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Rich, meaty stew will make you glad it’s still winter

Is it spring yet? Sadly, not yet. However, this rich and meaty stew will make you grateful the weather is still wintry outside. Brimming with hunks of meltingly tender beef and chunky vegetables nestling in a potent, savory broth, this slow-cooked bowl of warmth will cheer you up on a cold late winter night.

As with most stews and braises, there are a few key steps to ensuring deep flavor: Take the time to brown the meat well. This step caramelizes the meat, which builds flavor in the braising liquid and lends depth to the stew. When choosing the wine, which is the main component of the stock, it needn’t be pricey, but it should be a wine you would be happy to drink.

And remember that this is about slow cooking. It’s not a process to be rushed. In fact, if you can begin making the stew a day ahead of serving, you will be rewarded, as it will improve in flavor with a good night’s rest in the refrigerator. This step also allows the fat to rise and solidify on the top of the stew, so the next day you can simply scoop it off, ensuring a clear, rich broth.

Note that this recipe includes straining the braising sauce with the aromatics, then proceeding with freshly cooked vegetables stirred into the sauce before serving. While it’s an extra step, it will result in bright and luxurious stew.

Beef and Vegetable Stew With Red Wine

Active time: 1 hour

Total time: 3 1/2 to 4 hours (plus overnight chilling)

Yield: Serves 5 to 6

Ingredients:

Stew:

Extra-virgin olive oil

2 1/2 to 3 pounds beef chuck, excess fat trimmed, meat cut into 1- to 1 1/2-inch chunks

Kosher salt and freshly ground black pepper

1/4 cup Calvados brandy

1 large carrot, chopped

1 yellow onion, chopped

4 garlic cloves, chopped

1 (6-ounce) can tomato paste

1 (750-ml) bottle full-bodied red wine

1 cup chicken stock

4 thyme sprigs

2 bay leaves

1 tablespoon balsamic vinegar

1 tablespoon brown sugar

Vegetables:

Olive oil

6 shallots, peeled, halved

8 ounces cremini mushrooms, ends trimmed, halved (or quartered if large)

Kosher salt

1 large carrot, sliced 1/2-inch thick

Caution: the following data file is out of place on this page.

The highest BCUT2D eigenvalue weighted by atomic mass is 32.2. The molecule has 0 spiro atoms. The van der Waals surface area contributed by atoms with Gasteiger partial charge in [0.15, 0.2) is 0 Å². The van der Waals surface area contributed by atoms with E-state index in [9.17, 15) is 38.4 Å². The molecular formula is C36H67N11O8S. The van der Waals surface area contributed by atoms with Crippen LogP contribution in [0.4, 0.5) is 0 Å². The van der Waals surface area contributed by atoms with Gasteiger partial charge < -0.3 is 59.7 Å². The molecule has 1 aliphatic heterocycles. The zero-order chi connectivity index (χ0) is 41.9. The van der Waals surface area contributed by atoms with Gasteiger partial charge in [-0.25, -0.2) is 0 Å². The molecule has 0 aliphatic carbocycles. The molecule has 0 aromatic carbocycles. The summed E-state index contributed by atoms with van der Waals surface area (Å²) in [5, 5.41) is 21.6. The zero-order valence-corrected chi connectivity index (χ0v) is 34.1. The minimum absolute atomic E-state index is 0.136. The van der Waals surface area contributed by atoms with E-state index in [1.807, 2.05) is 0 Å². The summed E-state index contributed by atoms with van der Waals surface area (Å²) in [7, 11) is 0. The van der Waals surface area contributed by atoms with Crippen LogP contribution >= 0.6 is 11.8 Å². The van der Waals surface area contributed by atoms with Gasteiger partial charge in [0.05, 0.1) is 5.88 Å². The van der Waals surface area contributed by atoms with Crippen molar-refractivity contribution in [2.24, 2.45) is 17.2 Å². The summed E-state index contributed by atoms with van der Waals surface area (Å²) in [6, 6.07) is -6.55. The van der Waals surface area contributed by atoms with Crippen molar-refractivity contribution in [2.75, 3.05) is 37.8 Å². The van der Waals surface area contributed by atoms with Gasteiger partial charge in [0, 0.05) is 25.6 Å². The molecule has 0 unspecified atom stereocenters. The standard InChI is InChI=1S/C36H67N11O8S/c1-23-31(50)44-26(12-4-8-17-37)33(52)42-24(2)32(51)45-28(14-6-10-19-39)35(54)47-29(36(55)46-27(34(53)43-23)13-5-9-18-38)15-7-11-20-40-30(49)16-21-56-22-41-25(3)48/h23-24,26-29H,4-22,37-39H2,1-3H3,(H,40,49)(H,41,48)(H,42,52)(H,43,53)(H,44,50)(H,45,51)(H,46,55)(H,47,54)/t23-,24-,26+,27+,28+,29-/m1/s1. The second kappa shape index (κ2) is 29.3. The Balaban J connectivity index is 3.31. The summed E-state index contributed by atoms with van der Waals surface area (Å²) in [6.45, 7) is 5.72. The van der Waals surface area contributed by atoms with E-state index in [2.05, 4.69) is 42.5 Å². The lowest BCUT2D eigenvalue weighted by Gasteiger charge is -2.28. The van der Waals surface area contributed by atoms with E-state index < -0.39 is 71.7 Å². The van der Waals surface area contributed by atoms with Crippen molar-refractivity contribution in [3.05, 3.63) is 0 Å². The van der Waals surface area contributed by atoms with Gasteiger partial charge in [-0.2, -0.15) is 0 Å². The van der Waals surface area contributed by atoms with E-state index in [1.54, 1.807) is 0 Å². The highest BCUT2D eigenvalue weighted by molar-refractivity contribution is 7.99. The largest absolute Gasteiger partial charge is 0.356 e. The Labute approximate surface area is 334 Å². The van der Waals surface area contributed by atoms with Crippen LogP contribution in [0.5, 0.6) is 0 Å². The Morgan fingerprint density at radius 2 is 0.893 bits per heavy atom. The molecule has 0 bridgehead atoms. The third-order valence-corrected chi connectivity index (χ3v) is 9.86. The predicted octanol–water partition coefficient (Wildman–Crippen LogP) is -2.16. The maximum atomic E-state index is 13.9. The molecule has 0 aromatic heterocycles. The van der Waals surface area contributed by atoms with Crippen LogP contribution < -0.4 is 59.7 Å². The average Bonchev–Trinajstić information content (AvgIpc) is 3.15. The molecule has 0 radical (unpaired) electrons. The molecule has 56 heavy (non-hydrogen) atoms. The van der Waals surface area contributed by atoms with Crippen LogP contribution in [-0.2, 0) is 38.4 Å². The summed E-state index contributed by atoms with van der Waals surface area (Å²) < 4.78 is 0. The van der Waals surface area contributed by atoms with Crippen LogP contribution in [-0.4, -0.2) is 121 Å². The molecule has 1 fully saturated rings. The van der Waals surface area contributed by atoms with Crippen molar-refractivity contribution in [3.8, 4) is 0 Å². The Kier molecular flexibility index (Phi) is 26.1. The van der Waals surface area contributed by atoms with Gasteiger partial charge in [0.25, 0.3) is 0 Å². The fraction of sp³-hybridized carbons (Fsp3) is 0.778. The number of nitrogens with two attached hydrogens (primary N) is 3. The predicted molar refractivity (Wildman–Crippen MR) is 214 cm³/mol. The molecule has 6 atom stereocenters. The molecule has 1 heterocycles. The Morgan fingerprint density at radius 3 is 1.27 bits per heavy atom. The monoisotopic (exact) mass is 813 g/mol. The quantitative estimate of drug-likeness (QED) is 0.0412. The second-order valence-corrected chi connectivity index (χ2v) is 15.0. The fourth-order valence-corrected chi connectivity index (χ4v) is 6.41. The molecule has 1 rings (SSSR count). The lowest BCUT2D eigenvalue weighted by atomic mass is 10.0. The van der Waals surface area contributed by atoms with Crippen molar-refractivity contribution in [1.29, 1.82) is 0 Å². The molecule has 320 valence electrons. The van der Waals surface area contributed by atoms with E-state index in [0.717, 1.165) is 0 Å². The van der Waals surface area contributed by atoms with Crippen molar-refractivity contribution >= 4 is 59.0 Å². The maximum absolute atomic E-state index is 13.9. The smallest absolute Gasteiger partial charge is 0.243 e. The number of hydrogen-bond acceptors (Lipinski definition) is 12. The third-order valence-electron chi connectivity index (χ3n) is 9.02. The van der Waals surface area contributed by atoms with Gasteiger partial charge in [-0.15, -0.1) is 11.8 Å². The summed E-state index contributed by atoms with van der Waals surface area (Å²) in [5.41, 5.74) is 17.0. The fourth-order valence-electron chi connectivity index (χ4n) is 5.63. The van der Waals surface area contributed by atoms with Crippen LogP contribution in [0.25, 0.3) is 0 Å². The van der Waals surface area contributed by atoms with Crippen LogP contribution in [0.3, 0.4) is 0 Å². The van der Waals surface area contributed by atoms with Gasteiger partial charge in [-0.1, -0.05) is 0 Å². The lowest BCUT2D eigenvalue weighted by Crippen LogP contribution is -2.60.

Directions:

Heat the oven to 300 degrees. Heat 2 tablespoons oil in a large Dutch oven or ovenproof pot with a lid over medium-high heat. Season the beef with salt and pepper. Working in batches, add the beef to the pan without overcrowding and brown on all sides, 6 to 8 minutes. Transfer to a plate and repeat until all the beef is browned.

Add the Calvados to the pot and deglaze, stirring up any brown bits. Reduce by half, and then pour the Calvados over the reserved beef.

Add 1 tablespoon oil, the carrots, onion and garlic to the pot and saute over medium heat until the vegetables soften without browning, 3 to 4 minutes. Add the tomato paste and stir for about 30 seconds to take the raw edge off. Return the beef with any collected juices to the pot. Add the wine, stock, thyme and bay leaves. The beef should be submerged in the stock. Add more stock or wine if needed.

Bring to a boil, then turn off the heat. Cover the pot and transfer to the oven. Cook until the meat is very tender, 2 1/2 to 3 hours, stirring every hour or so.

(If making ahead, the stew can be cooled and then refrigerated overnight at this point. When ready to proceed, remove from the refrigerator and scrape any collected fat from the surface. Gently reheat over medium-low heat to loosen the sauce.)

Place a sieve over a large saucepan. Carefully pour the stew into the sieve and strain the liquid into the saucepan. Separate the chunks of meat from the vegetables and set the meat aside. Press down on the cooked vegetables remaining in the sieve to extract as much juice into the drained liquid as possible. Discard the mashed vegetables.

Cook the fresh vegetables: Heat 1 tablespoon olive oil in a skillet over medium heat. Add the shallots and mushrooms. Lightly season with salt and saute until the vegetables begin to soften, 3 to 4 minutes. Transfer to a bowl. Add 1 tablespoon oil to the same skillet, then add the carrots. Lightly season with salt and saute until bright in color and crisp-tender, 4 to 5 minutes. Transfer to the bowl with the mushrooms.

Place the strained liquid in a clean pot. Bring to a boil and simmer until the sauce is reduced by about one-third and slightly thickened, about 20 minutes, skimming any fat from the surface. Stir in the balsamic vinegar and sugar. Season to taste with salt and pepper.

Return the beef to the sauce, then stir in the vegetables. Simmer over medium-low heat for about 15 minutes to warm through. Ladle the stew into warm bowls and serve.

Lynda Balslev is an award-winning writer, cookbook author, and recipe developer based in northern California. Visit TasteFood at TasteFoodblog.com.


Source: Berkshire mont

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